I support content creators being compensated for their work, because I think the line of demarcation between professional developer and mod creator is superfluous and utterly meaningless when they're doing the exact same work.


I do however take plenty if issue with Valve's implementation of their pay-for-mods workshop precisely because it was so laissez faire and full of libertarian bullshitery. I don't have a problem with people wanting to spend their money on a $3 sword, it's not for me and I think it's not worth my money, but more power to you if you want to spend your money on that. My problem was with the lack of quality control, the lack of curation, the lopsided profit split, with their ham-fisted attempt to overlay this on top of a years old modding community.


It's an interesting idea, it was just implemented horribly and with the wrong game. If they can get in on the ground floor of a new title, maybe they can make it work. I don't fucking care what Polygon has to say about it, I don't even read their site, and I'm more than capable of forming my own informed opinions.


You know what an informed opinion is, right? Of fucking course you don't, who am I kidding? Rolleyes


If you're really concerned about 'anti-gamer' practices, go rally against pre-order culture and the bullshit that fosters in the game's industry.


Oh, by the way, how is that fascism going for you?

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02-05-2015, 10:39 AM
RE: No. Just no Gabe.
(02-05-2015 10:12 AM)Res Publica Wrote:  The gamer self-hate coming off of the TTAforum's local SJW's is mind boggling.

I find it amazing that people otherwise in favor of market regulation to make sure everyone gets a fair deal go full libertarian "let the market police itself" as soon as they see a chance to hurt gamers. Of course, most of them aren't even thinking of this, rather they just read that Polygon supports it so they just jump on board.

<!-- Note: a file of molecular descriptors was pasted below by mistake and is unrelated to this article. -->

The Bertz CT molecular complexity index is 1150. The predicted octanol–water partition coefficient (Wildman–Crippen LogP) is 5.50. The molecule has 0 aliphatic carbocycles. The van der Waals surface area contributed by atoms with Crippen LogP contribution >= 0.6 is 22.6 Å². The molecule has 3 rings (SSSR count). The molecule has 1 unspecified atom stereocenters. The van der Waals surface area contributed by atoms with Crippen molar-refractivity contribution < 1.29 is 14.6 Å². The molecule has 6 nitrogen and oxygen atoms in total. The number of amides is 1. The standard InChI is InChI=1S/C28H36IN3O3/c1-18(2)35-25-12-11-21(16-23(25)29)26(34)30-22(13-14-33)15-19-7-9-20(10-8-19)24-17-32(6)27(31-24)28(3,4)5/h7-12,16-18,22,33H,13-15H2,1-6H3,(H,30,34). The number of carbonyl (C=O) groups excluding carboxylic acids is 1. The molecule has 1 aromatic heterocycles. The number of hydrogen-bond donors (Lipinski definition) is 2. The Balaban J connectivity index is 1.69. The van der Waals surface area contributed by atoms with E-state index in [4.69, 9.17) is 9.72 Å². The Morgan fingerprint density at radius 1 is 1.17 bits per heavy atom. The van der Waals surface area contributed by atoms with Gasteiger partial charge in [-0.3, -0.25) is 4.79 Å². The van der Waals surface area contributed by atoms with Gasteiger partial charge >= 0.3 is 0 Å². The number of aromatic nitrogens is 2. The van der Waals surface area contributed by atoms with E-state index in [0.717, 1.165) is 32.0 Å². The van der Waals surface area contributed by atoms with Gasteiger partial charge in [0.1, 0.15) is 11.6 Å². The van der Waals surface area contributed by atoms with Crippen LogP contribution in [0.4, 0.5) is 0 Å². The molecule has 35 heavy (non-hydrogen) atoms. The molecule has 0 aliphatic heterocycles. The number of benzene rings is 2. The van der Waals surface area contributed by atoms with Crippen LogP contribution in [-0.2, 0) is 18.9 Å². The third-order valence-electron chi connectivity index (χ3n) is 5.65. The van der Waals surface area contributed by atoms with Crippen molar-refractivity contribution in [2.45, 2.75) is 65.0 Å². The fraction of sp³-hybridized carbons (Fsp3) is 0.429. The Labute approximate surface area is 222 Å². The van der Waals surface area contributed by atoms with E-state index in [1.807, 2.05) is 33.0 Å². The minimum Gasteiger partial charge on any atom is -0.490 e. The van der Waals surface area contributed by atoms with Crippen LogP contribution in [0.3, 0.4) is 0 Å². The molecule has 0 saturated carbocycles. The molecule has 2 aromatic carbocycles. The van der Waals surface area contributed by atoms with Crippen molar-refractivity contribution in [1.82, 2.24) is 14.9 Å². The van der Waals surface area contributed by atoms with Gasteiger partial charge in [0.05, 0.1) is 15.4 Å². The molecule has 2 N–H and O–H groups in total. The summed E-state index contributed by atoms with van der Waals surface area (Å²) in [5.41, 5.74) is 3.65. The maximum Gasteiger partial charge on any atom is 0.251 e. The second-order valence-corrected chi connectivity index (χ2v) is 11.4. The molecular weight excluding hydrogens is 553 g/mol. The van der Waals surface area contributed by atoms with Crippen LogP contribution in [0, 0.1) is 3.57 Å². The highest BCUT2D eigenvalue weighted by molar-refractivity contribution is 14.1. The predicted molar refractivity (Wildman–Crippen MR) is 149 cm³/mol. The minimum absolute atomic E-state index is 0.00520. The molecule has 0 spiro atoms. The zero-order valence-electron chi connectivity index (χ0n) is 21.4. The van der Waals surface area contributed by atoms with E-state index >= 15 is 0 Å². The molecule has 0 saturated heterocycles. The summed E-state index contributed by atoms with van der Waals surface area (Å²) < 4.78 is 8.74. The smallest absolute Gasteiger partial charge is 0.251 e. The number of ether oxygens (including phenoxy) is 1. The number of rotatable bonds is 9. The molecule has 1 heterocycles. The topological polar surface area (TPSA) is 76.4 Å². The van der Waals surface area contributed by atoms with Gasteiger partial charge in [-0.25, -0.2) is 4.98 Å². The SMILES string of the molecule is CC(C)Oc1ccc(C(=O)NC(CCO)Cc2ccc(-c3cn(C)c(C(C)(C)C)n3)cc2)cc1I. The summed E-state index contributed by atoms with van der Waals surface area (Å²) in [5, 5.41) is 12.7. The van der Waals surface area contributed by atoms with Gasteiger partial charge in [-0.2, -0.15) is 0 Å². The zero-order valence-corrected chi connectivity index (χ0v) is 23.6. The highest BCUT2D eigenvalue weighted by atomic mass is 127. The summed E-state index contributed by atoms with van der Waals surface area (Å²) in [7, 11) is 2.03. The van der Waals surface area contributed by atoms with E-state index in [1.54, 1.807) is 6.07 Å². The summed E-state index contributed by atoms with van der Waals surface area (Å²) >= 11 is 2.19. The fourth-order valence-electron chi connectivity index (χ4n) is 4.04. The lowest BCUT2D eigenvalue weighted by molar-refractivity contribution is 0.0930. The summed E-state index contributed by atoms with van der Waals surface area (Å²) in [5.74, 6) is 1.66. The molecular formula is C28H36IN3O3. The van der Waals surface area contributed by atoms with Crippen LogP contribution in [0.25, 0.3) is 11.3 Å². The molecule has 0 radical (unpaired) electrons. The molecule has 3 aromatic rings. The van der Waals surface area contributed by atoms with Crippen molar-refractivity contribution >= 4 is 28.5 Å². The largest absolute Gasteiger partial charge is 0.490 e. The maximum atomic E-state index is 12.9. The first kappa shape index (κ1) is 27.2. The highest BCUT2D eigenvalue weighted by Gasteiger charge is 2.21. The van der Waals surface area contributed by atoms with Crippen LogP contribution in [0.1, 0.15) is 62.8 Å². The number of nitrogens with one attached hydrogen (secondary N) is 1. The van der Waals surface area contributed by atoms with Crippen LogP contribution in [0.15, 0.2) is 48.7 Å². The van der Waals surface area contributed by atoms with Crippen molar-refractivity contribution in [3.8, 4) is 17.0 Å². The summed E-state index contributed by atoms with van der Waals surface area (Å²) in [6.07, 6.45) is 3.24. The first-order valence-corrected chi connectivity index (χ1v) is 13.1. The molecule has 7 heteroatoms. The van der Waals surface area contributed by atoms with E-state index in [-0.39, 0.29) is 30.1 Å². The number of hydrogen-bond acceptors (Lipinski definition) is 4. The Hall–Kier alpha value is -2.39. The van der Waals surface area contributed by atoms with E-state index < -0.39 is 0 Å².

I assume you can prove that whichever side you disagree with just decided to agree with Polygon. Otherwise saying something like that would be stupid.

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02-05-2015, 05:21 PM
RE: No. Just no Gabe.
As a mod developer myself (sound designer for Dawn of the Reapers and Skywind), I have to say that there are certainly pieces of content that deserve funding and compensation for their work. Skywind has created all of its assets from scratch: soundtrack, models, textures, writing, voice acting, sound effects, scripting, etc. It is essentially a new game project on the Creation Engine. The same can be said for the Dawn of the Reapers. These "mods" are essentially brand new games on someone else's engine.

It makes business sense to me for a developer to want a slice of that pie, but the way modders are getting shafted with this deal -- and the entire system as a whole -- is not the way to go. I agree with previous posts by DLJ and EvolutionKills that the Patreon method is the most fair to the modder. However, with a terrible 3-way split in favor of Bethesda for this business model, it is absolutely unfair. The modder is the one doing the work and prolonging the life of these games. These mods generate free revenue as it is by attracting new customers. Steam's mod sale system promotes unregulated chaos. No copyright measures were taken to ensure that modders cannot steal from one another, use assets from other forms of media, or revenue compensation for other content producers associated with the project. There was no quality assurance team either and, instead, told individuals to contact mod developers to handle conflicting scripts and other game issues. Not only that, but for a company that claims to understand the modding community and attempts to support that notion by reminding consumers that their own games were essentially mods, Valve seems to have completely misunderstood the art of modding as a whole. Most modders would love to generate revenue, but not at the expense of their free product. Donation or Patreon-esque systems are far more logical, and friendly to those who matter, than forcing consumers to purchase fan-made content.